No Safe Haven
Belgium ought to look within.


After suicide bombers attacked the Belgian consulate in Casablanca in May, most Belgians should have realized that being supine to Islamic terrorists does not shelter them from Islamist wrath. The fact that the terrorists tried to attack the diplomatic facility of one of the most Muslim-friendly countries in the West should make it clear that they do not hate the West for its alleged pro-Israel bias or its colonial past: They simply hate it for what it is and for the values for which it stands.

Belgium is one of the bastions — if not the bastion — of European liberalism. It opposed the Iraq war, just one of the many examples of its left-leaning policies and sympathy for Muslim grievances.

In 1993, Belgium adopted a law that gives its courts jurisdiction over war crimes, regardless of where the offenses took place. The cases against Ariel Sharon and Gen. Tommy Franks are examples of how a well-intentioned law can be used to pursue a biased political agenda. The majority of Belgian media and politicians have welcomed these lawsuits in the name of human rights and universal justice.

Additionally, Belgium teams up with France in maintaining a strong pro-Palestinian position and in criticizing the U.S. for its firm hand in the war on terror. Despite the proven presence of al Qaeda cells in Belgium, local authorities have repeatedly refused to extradite alleged terrorists to other countries. One example is Belgian citizen Maaroufi Tarek, an alleged planner of the assassination of the Northern Alliance’s legendary general Massoud. Italian authorities have repeatedly requested that Belgium extradite Tarek for his involvement in terrorist activities but have been denied by Belgian courts.

Belgians must have thought that this behavior would have been favorably perceived by Islamists, inoculating Belgium from terrorism. Unfortunately — but to the surprise of no one save the Belgians — that has not been the case. Islamic radicals hate any authority, ideology, or religion that is not theirs; if you do not think like them you are an enemy.

Belgium has been extremely active in trying to solve the world’s problems, playing a role in the international arena that is disproportionate to its small size and economic power. But the small European nation should look within its borders and solve its own problems first. Not only does Belgium find itself in a deep economic recession, caused mainly by a disastrous welfare state, but the social unrest in its cities are a source of major concern.

Like every other western European country, in the last 40 years Belgium has welcomed waves of immigrants, mainly from Muslim countries. The sons of these immigrants now constitute an amazingly large segment of those living on welfare and committing crimes. As is happening in other European countries, these young men find it difficult to straddle the two cultures they inhabit, and are often lured into the trap of Islamic radicalism. An intelligence report recently presented to the Belgian senate warned that Belgium is a recruiting ground for Islamic militants, with at least one in ten mosques used to spread anti-Western ideas.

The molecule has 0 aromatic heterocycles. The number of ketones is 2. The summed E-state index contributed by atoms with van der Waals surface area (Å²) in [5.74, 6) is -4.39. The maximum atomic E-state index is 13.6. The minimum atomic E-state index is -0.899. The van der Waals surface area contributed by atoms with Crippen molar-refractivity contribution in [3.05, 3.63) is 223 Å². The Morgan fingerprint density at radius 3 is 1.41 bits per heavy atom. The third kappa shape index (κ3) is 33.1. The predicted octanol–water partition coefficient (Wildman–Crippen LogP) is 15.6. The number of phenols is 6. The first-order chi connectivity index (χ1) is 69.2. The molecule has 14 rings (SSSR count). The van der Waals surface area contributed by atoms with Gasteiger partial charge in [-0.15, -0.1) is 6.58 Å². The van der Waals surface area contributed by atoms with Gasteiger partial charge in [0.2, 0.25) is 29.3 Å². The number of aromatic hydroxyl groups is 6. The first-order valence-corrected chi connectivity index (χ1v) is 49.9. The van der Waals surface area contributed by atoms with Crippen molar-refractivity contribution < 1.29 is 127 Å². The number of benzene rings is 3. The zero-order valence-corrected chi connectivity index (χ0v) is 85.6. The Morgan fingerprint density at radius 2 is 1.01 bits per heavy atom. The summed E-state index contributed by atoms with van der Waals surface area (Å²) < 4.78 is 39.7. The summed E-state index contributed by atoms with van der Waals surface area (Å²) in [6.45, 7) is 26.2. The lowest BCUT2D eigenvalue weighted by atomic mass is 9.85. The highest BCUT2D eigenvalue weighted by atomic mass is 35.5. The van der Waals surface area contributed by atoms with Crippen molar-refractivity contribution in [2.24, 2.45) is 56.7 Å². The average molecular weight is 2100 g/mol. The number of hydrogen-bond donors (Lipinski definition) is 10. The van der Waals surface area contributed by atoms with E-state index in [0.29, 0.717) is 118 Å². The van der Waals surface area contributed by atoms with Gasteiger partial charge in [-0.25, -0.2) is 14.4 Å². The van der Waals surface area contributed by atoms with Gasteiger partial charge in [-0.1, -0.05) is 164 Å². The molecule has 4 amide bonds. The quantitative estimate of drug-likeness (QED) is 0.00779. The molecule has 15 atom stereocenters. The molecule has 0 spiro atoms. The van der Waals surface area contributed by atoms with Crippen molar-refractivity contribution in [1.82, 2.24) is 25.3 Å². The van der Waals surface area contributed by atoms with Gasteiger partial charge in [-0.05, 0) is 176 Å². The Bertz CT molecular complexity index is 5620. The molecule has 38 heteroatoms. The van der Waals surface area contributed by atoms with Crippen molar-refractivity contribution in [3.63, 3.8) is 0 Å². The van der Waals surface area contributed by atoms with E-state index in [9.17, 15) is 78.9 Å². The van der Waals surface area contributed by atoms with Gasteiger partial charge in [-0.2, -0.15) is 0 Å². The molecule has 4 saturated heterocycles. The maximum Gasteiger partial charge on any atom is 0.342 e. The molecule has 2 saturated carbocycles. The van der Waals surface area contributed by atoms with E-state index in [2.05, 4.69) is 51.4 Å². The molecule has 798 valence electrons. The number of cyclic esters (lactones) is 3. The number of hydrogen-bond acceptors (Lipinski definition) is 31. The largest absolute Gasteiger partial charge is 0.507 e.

Antwerp, Belgium’s second-largest city, is home to the Arab European League, a group founded by a former Hezbollah fighter, which advocates a form of separatism for Belgian Muslims, demanding segregated schools and the recognition of Arabic as the nation’s fourth language. Last year, the group sparked racial riots in this once-peaceful northern European city after a Moroccan man was shot dead by a Belgian neighbor.

Antwerp, the world’s diamond capital, has historically been home to a large Jewish community, which has always been respected. The last few years have seen a dramatic increase of attacks on local Jews and, as in France, most of the time the perpetrators are young Muslims.

The problem of integration becomes even more troubling in light of the astonishing growth rate of the Muslim community. Belgium’s 400,000 Muslims are only five percent of the population, but with immigration and a higher birth rate than that of native Belgians, Muslims will comprise a far higher percentage in a few years. Fifty-seven percent of the children born in Brussels are Muslims, which means that Belgium will be a completely different country in a few decades.

Nevertheless, mainstream Belgian politicians and the media refuse to have a serious debate on immigration, labeling as racist those who question Muslims’ willingness to integrate and to abide by Belgian law. Like Pim Fortuyn’s party in neighboring Holland, the Vlaams Blok party is trying to curb the wild flood of immigrants and to curtail the benefits that are automatically granted them once they reach Belgium, legally or illegally. Most newspapers refuse to publish interviews with Vlaams Blok leaders and politicians. The tactic has failed miserably: Vlaams Blok is the biggest party in Antwerp and Mechelen, gaining ground in most of Flanders.

The refusal of mainstream parties to address what is probably Belgium’s biggest problem is symptomatic of a general European reluctance to deal with issues deemed politically incorrect. But if the Europeans keep their heads in the sand, they will end up buried — six feet under.

Lorenzo Vidino is a research analyst for the Investigative Project.


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